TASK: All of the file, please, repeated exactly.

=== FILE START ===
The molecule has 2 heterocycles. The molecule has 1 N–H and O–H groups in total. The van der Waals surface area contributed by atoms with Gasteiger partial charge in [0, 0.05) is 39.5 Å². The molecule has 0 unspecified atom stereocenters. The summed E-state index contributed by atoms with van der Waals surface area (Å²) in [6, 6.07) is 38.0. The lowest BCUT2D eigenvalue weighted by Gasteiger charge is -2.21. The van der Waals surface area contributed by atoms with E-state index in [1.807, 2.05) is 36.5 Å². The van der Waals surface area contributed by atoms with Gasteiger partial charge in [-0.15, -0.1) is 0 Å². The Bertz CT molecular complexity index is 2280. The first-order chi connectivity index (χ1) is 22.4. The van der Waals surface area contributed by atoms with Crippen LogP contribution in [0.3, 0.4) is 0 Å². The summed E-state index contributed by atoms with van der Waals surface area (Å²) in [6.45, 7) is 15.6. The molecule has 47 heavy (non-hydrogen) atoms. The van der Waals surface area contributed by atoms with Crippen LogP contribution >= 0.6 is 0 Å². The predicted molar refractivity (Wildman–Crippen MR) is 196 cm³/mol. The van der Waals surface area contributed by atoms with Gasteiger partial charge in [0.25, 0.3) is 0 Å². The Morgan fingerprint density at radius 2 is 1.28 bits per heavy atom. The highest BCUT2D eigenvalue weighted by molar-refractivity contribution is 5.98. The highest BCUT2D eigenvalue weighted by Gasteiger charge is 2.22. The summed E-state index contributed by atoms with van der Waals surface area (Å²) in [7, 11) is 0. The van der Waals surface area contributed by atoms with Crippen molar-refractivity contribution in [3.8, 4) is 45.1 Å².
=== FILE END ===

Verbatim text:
The molecule has 2 heterocycles. The molecule has 1 N–H and O–H groups in total. The van der Waals surface area contributed by atoms with Gasteiger partial charge in [0, 0.05) is 39.5 Å². The molecule has 0 unspecified atom stereocenters. The summed E-state index contributed by atoms with van der Waals surface area (Å²) in [6, 6.07) is 38.0. The lowest BCUT2D eigenvalue weighted by Gasteiger charge is -2.21. The van der Waals surface area contributed by atoms with E-state index in [1.807, 2.05) is 36.5 Å². The van der Waals surface area contributed by atoms with Gasteiger partial charge in [-0.15, -0.1) is 0 Å². The Bertz CT molecular complexity index is 2280. The first-order chi connectivity index (χ1) is 22.4. The van der Waals surface area contributed by atoms with Crippen LogP contribution in [0.3, 0.4) is 0 Å². The summed E-state index contributed by atoms with van der Waals surface area (Å²) in [6.45, 7) is 15.6. The molecule has 47 heavy (non-hydrogen) atoms. The van der Waals surface area contributed by atoms with Crippen LogP contribution >= 0.6 is 0 Å². The predicted molar refractivity (Wildman–Crippen MR) is 196 cm³/mol. The van der Waals surface area contributed by atoms with Gasteiger partial charge in [0.25, 0.3) is 0 Å². The Morgan fingerprint density at radius 2 is 1.28 bits per heavy atom. The highest BCUT2D eigenvalue weighted by molar-refractivity contribution is 5.98. The highest BCUT2D eigenvalue weighted by Gasteiger charge is 2.22. The summed E-state index contributed by atoms with van der Waals surface area (Å²) in [7, 11) is 0. The van der Waals surface area contributed by atoms with Crippen molar-refractivity contribution in [3.8, 4) is 45.1 Å².